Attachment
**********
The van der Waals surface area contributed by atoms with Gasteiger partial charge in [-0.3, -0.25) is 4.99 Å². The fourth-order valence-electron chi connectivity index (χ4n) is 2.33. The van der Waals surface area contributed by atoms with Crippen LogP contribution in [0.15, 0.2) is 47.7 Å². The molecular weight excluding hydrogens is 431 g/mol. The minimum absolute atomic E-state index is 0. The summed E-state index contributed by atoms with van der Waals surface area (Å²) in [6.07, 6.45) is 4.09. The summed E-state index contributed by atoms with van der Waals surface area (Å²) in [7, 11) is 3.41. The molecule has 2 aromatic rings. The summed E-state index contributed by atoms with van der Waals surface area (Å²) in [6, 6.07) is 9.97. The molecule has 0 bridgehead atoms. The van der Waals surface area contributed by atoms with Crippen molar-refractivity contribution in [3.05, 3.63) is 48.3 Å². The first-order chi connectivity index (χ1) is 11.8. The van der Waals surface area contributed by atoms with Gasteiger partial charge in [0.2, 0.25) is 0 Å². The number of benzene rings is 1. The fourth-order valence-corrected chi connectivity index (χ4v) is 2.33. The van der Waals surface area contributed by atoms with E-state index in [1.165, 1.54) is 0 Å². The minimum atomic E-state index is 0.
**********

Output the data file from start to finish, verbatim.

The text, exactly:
The van der Waals surface area contributed by atoms with Gasteiger partial charge in [-0.3, -0.25) is 4.99 Å². The fourth-order valence-electron chi connectivity index (χ4n) is 2.33. The van der Waals surface area contributed by atoms with Crippen LogP contribution in [0.15, 0.2) is 47.7 Å². The molecular weight excluding hydrogens is 431 g/mol. The minimum absolute atomic E-state index is 0. The summed E-state index contributed by atoms with van der Waals surface area (Å²) in [6.07, 6.45) is 4.09. The summed E-state index contributed by atoms with van der Waals surface area (Å²) in [7, 11) is 3.41. The molecule has 2 aromatic rings. The summed E-state index contributed by atoms with van der Waals surface area (Å²) in [6, 6.07) is 9.97. The molecule has 0 bridgehead atoms. The van der Waals surface area contributed by atoms with Crippen molar-refractivity contribution in [3.05, 3.63) is 48.3 Å². The first-order chi connectivity index (χ1) is 11.8. The van der Waals surface area contributed by atoms with Gasteiger partial charge in [0.2, 0.25) is 0 Å². The number of benzene rings is 1. The fourth-order valence-corrected chi connectivity index (χ4v) is 2.33. The van der Waals surface area contributed by atoms with E-state index in [1.165, 1.54) is 0 Å². The minimum atomic E-state index is 0.